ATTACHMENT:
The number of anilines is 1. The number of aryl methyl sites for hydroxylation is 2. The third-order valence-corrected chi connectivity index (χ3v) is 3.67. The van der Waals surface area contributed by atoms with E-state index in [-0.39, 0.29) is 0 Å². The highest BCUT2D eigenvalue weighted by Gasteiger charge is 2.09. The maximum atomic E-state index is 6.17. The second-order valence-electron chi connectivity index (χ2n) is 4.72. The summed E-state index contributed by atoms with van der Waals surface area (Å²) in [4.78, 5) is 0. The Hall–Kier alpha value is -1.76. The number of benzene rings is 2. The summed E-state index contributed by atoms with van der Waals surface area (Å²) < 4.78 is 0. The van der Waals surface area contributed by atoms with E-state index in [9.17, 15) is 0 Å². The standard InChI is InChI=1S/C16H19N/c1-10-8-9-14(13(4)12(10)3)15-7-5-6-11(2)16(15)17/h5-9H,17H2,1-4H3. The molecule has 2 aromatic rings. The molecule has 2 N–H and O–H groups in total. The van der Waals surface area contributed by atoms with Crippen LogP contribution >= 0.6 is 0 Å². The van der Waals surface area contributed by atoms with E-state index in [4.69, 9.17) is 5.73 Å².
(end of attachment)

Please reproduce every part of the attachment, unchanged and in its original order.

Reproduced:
The number of anilines is 1. The number of aryl methyl sites for hydroxylation is 2. The third-order valence-corrected chi connectivity index (χ3v) is 3.67. The van der Waals surface area contributed by atoms with E-state index in [-0.39, 0.29) is 0 Å². The highest BCUT2D eigenvalue weighted by Gasteiger charge is 2.09. The maximum atomic E-state index is 6.17. The second-order valence-electron chi connectivity index (χ2n) is 4.72. The summed E-state index contributed by atoms with van der Waals surface area (Å²) in [4.78, 5) is 0. The Hall–Kier alpha value is -1.76. The number of benzene rings is 2. The summed E-state index contributed by atoms with van der Waals surface area (Å²) < 4.78 is 0. The van der Waals surface area contributed by atoms with E-state index in [9.17, 15) is 0 Å². The standard InChI is InChI=1S/C16H19N/c1-10-8-9-14(13(4)12(10)3)15-7-5-6-11(2)16(15)17/h5-9H,17H2,1-4H3. The molecule has 2 aromatic rings. The molecule has 2 N–H and O–H groups in total. The van der Waals surface area contributed by atoms with Crippen LogP contribution >= 0.6 is 0 Å². The van der Waals surface area contributed by atoms with E-state index in [4.69, 9.17) is 5.73 Å².